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Ask The Masters

Question: After I've kegged my beer, and it's carbonated, would it be safe to store it as cellar temperature if I need to use the refrigerator/freezer for another brew?

Master Calvin responds: Yes, it's safe to store it at cellar temperature, but it is not ideal. If you have to put it in the cellar for a couple of weeks, try to get it back into refrigeration later. Beer degrades much more rapidly when it is not refrigerated, and this applies not only to kegs but also to bottled beer. Remember the admonishments from Coors many years ago to store their beer cold because it was not pasteurized? That's your homebrew, and that holds with many microbrews, too. A beer that might keep in fine shape for a couple of months at cellar temps will last a year in a cold fridge.

There are two things to consider: Sanitation and aging/oxidation/staling.

Any sanitation problems, even minor, are accentuated with warmer storage. Beerspoilage organisms, similar to yeast, slow to a crawl when the beer is held near freezing for storage. Even slight lapses in sanitation can give problems in warm storage, especially if you have wild yeast that can make use of starches or dextrins that remain in the beer, and remember that none of our equipment is sterile, only sanitized.

Oxidation and staling reactions can also proceed much quicker at higher temperatures. Using some rough rules of thumb, storing your beer at 70 F will age your beer about 5 to 10 times faster than storage near freezing. If you don't have a cellar and thus have to store beer where room temperatures might get to 80 F in summer, you can almost double that rate again! Yeast is a great anti-oxidant and helps counteract this at first, but yeast in fully fermented, aged, carbonated batch is practically inactive and can cause its own problems as it dies and degrades. Thus, once your beer hits its prime, keep that beer cold for as long as you can. Obviously, a 10% ABV barleywine that is harsh and young can be kept at cellar temperature and in fact really ought to be held there while it ages. It's got enough alcohol and hops to greatly reduce bacterial problems, and the usual oxidation reactions are in some cases actually desirable in this type of beer, creating the touch of sherry and raisiny flavors that are part of the profile. Just don't over do it with too many years of warm storage.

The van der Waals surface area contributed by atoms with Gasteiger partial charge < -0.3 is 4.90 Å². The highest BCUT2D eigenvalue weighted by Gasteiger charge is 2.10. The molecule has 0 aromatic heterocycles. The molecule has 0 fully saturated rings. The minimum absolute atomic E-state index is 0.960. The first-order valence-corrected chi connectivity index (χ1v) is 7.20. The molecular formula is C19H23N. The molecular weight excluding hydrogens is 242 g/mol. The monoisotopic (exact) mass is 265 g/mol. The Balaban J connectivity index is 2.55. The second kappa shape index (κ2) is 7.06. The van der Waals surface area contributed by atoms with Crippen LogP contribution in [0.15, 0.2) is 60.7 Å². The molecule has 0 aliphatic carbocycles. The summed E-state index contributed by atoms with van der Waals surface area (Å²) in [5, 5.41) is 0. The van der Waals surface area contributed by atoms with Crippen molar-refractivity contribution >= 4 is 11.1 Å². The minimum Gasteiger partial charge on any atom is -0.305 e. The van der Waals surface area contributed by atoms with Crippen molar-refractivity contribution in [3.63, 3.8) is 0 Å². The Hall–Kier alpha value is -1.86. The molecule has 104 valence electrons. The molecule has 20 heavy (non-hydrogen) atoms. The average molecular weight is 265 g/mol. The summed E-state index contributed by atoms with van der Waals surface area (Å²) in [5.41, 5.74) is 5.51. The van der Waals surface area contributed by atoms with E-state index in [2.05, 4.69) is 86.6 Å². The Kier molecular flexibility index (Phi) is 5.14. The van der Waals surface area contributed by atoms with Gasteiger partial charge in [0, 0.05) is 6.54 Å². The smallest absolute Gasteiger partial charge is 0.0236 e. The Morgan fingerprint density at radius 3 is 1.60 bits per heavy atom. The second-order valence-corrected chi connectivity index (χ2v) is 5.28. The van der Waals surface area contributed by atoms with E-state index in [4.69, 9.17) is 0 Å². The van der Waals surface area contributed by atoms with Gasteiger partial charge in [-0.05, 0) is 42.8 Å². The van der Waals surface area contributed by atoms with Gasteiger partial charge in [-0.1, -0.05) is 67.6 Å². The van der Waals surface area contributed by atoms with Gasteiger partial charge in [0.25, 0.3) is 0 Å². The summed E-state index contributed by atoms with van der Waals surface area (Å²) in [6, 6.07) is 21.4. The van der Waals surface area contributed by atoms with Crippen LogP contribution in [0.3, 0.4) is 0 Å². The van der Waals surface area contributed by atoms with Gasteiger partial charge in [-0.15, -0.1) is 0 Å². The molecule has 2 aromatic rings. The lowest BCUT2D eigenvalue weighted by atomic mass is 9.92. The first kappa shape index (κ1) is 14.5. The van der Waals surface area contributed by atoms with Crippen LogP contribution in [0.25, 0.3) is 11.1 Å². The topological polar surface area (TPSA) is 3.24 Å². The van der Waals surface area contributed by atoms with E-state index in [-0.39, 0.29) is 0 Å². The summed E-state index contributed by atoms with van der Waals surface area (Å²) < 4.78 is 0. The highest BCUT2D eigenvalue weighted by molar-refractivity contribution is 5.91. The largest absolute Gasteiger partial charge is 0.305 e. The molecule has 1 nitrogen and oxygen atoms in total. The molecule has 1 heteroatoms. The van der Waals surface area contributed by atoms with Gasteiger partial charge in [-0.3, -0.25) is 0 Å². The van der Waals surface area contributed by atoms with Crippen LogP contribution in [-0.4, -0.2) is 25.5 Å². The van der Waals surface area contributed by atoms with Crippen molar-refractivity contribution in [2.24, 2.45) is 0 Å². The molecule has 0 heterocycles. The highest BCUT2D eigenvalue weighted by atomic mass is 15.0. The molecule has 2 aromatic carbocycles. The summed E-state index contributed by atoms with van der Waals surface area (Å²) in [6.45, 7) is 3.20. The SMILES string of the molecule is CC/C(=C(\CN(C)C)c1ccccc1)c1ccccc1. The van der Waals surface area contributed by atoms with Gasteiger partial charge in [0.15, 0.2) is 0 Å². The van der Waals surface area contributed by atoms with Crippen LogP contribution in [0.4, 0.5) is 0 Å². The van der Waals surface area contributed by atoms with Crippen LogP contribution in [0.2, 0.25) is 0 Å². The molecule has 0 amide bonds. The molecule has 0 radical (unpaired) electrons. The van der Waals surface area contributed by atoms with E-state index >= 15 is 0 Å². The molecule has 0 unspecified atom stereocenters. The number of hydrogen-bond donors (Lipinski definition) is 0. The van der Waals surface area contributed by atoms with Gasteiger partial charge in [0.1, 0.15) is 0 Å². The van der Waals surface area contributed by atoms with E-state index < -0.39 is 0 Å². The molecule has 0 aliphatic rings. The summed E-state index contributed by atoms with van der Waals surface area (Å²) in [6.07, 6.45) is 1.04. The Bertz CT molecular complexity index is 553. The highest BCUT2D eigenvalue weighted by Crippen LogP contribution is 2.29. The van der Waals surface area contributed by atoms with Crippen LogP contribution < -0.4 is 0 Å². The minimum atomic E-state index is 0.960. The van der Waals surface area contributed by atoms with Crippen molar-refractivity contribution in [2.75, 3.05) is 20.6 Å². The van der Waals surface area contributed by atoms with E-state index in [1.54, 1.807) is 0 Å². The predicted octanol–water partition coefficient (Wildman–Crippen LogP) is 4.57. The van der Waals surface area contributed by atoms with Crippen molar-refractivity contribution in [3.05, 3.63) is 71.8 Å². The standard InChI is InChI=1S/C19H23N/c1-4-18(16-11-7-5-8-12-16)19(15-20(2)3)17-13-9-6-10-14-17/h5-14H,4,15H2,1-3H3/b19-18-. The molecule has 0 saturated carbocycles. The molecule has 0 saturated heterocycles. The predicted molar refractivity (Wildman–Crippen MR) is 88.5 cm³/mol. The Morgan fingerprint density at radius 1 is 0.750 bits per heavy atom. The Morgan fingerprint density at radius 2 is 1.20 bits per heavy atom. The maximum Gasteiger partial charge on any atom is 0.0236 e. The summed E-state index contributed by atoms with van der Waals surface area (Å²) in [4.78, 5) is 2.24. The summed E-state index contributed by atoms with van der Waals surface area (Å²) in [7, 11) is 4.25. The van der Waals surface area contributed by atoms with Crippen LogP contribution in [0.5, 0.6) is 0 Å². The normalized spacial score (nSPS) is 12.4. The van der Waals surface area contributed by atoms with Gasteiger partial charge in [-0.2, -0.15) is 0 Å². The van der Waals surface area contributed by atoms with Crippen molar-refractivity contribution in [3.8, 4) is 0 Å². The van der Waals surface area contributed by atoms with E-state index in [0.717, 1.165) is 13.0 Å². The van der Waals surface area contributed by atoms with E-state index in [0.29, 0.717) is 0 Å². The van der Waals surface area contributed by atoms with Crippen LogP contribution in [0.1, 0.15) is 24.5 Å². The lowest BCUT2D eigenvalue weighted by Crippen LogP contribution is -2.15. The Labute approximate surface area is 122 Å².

But for a lighter type of beer, once it has reached its peak, it's fine to store it in the cellar for the short term, but the best thing you can do to preserve its quality is to store it in a cold, dark refrigerator, just above freezing if possible.

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